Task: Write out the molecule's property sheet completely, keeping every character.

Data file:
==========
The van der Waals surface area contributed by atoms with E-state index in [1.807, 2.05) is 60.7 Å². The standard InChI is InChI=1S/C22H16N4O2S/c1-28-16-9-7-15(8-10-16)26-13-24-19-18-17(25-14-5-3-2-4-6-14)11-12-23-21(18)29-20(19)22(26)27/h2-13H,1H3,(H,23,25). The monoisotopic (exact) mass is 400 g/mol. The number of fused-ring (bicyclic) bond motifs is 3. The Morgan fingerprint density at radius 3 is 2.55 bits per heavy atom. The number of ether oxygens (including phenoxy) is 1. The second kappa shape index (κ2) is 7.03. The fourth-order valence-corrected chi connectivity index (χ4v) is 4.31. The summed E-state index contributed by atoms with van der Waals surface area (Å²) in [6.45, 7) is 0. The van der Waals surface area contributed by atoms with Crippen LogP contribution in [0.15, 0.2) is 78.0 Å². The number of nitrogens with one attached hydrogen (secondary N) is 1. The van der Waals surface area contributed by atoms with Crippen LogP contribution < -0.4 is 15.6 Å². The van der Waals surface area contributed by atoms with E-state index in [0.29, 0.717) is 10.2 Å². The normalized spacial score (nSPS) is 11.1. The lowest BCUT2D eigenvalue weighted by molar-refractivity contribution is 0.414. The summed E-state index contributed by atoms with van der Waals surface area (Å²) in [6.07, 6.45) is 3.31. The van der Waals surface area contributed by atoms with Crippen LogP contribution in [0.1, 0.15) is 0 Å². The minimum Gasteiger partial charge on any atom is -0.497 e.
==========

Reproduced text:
The van der Waals surface area contributed by atoms with E-state index in [1.807, 2.05) is 60.7 Å². The standard InChI is InChI=1S/C22H16N4O2S/c1-28-16-9-7-15(8-10-16)26-13-24-19-18-17(25-14-5-3-2-4-6-14)11-12-23-21(18)29-20(19)22(26)27/h2-13H,1H3,(H,23,25). The monoisotopic (exact) mass is 400 g/mol. The number of fused-ring (bicyclic) bond motifs is 3. The Morgan fingerprint density at radius 3 is 2.55 bits per heavy atom. The number of ether oxygens (including phenoxy) is 1. The second kappa shape index (κ2) is 7.03. The fourth-order valence-corrected chi connectivity index (χ4v) is 4.31. The summed E-state index contributed by atoms with van der Waals surface area (Å²) in [6.45, 7) is 0. The van der Waals surface area contributed by atoms with Crippen LogP contribution in [0.15, 0.2) is 78.0 Å². The number of nitrogens with one attached hydrogen (secondary N) is 1. The van der Waals surface area contributed by atoms with Crippen LogP contribution < -0.4 is 15.6 Å². The van der Waals surface area contributed by atoms with E-state index in [0.29, 0.717) is 10.2 Å². The normalized spacial score (nSPS) is 11.1. The lowest BCUT2D eigenvalue weighted by molar-refractivity contribution is 0.414. The summed E-state index contributed by atoms with van der Waals surface area (Å²) in [6.07, 6.45) is 3.31. The van der Waals surface area contributed by atoms with Crippen LogP contribution in [0.1, 0.15) is 0 Å². The minimum Gasteiger partial charge on any atom is -0.497 e.